As we wrap up the 2022 year of college athlete NIL rights, I find it best not to do a year in review like everyone else but rather a year in preview. The landscape is changing daily, and to look backward may be interesting, but it is old news. Let’s look forward.
College athletic programs are starting to get their proper footing. What was once a brand-new market filled with unknowns is now part of every college athletic department’s agenda. We no longer have to explain the value of sustaining a robust NIL environment to administrators. They had no choice but to educate themselves in a new world where the college athlete finally gets a piece of the pie. And trust me when I say that pie is big and delicious.
Even athletes are now beginning to understand that NIL is not just for the top revenue-generating athletes. The numbers don’t lie. Value is subjective. One athlete’s $50 social media post might mean as much to them as the Mercedes deal given to another. A window of opportunity exists, and athletes open it and inhale fresh air.
Brands are now more than ever plunging into NIL as they recognize the value student-athletes bring by promoting them across their social channels. The student-athlete creator obtains an average engagement of at least 5,000 views per video aggregated across their social channels without “viral outliers.” These views cultivate genuine relationships with their audience and build brand awareness.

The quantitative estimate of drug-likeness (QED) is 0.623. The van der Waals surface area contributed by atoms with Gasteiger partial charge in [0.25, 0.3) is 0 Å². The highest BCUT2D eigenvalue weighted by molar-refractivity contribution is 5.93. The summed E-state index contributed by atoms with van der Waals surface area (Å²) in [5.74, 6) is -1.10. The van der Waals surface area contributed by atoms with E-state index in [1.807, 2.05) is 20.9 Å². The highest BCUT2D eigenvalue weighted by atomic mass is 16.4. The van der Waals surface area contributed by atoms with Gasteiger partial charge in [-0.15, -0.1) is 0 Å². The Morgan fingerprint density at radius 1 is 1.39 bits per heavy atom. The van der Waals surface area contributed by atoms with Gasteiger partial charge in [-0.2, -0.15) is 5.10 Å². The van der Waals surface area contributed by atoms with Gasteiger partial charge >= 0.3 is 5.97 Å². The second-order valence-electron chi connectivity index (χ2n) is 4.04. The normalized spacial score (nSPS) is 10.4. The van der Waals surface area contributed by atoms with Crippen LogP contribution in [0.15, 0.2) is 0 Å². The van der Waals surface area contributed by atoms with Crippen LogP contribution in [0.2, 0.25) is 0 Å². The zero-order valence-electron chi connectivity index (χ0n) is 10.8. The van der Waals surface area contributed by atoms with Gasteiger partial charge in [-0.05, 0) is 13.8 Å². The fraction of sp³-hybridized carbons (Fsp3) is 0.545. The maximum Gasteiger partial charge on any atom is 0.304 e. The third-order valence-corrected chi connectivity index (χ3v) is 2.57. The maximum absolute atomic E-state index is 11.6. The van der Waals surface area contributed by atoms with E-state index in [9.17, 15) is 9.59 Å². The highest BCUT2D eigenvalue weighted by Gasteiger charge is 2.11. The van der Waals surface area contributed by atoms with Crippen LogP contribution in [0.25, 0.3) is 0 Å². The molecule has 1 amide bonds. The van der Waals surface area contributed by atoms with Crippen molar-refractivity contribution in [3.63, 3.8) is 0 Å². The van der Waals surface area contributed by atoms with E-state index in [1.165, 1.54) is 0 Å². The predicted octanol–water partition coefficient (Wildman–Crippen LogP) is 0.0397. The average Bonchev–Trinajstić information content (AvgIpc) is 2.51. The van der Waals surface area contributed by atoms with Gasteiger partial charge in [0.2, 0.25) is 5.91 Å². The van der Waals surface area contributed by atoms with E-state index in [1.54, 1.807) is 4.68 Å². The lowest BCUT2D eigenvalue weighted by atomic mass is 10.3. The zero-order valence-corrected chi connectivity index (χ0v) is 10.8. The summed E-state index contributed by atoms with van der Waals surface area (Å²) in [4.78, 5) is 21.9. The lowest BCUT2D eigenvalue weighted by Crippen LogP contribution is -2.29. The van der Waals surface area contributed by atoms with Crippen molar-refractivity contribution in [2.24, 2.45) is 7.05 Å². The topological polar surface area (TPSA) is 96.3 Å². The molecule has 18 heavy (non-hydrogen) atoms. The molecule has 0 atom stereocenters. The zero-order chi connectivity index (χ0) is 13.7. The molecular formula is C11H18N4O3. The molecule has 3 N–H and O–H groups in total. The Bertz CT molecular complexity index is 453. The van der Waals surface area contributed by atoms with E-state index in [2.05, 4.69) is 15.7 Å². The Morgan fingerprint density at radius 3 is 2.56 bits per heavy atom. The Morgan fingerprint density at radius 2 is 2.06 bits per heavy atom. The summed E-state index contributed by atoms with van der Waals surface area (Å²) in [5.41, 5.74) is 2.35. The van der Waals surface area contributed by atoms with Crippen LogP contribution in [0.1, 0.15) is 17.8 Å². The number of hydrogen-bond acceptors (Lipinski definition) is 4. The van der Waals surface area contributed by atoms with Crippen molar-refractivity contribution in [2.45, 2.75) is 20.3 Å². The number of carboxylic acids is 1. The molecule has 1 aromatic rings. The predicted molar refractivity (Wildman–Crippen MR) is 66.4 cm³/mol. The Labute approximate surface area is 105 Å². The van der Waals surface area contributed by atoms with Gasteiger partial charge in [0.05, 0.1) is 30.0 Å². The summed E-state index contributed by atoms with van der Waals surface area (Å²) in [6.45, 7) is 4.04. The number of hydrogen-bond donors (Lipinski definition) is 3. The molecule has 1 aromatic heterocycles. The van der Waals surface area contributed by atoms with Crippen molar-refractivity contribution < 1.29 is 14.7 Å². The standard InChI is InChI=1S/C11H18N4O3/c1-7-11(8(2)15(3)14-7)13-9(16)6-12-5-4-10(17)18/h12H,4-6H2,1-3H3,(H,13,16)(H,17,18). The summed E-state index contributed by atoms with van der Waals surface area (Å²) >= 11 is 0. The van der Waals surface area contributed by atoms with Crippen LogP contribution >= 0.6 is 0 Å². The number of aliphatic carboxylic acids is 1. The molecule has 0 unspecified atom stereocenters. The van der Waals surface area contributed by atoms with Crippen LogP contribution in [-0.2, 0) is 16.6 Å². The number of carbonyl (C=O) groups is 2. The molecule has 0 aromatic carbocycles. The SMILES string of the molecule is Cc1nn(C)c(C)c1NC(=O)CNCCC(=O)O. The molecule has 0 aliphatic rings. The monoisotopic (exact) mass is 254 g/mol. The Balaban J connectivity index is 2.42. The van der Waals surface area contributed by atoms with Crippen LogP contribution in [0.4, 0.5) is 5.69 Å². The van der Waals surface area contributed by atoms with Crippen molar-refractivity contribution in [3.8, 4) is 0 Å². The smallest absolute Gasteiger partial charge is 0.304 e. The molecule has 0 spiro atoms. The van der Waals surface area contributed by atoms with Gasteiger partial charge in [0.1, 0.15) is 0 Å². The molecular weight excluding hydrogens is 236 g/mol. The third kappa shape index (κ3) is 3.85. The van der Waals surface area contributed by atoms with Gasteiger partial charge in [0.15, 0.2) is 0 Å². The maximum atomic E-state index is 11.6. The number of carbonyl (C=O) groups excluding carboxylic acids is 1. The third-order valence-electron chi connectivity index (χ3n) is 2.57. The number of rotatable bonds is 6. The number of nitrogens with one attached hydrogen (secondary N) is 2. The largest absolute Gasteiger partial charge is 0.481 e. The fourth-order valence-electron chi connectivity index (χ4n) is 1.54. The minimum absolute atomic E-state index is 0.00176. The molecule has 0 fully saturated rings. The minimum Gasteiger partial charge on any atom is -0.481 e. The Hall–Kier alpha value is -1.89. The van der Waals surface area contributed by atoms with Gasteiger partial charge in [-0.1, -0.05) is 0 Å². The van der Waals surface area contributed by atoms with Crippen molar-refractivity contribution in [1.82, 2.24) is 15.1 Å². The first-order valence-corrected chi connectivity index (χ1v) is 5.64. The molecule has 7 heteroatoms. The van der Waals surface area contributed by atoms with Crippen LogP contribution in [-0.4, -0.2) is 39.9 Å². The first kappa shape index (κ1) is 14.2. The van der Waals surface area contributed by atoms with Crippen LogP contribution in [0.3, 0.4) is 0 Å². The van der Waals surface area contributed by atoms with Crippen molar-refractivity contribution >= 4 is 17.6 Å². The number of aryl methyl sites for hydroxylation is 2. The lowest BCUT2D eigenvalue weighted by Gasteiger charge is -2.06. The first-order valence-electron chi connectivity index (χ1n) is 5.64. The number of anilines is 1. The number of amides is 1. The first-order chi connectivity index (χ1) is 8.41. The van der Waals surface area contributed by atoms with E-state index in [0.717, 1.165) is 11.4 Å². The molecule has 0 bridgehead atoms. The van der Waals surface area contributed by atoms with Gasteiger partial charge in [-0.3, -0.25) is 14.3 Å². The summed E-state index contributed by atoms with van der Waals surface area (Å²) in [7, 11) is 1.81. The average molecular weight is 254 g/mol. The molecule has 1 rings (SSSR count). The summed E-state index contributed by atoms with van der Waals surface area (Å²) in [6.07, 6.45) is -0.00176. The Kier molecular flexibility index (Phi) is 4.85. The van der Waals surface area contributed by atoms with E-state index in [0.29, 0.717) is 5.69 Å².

Looking into 2023, we anticipate businesses and brands will increase their influencer marketing spending using collegiate athletes due to undeniable numbers. Comparable to the TV revenue increases over the past few decades, we will see this increase in the digital marketing space–and athletes will benefit!
The last faction to embrace NIL is the fan. Most fan bases don’t know what to make of NIL just yet. Some bark out that NIL will destroy college sports. Others think NIL stands for “Now It’s Legal.” But most are in the dark about how NIL affects them. As university collectives grow (and more organizations license PlayBooked technology to power them), fans are starting to realize their unprecedented direct access to athletes through live video chats, shoutouts, and personal appearances. We had one collective book more than $7,000 in shoutouts after a big win against a rival–that’s a lot of paid athletes and happy fans!
Next year, the schools will begin to promote their collectives (which is permissible), and we anticipate a massive increase in fan engagement. Fans can now subscribe to their favorite collectives and get invited to meet and greets and other perks involving fan engagement.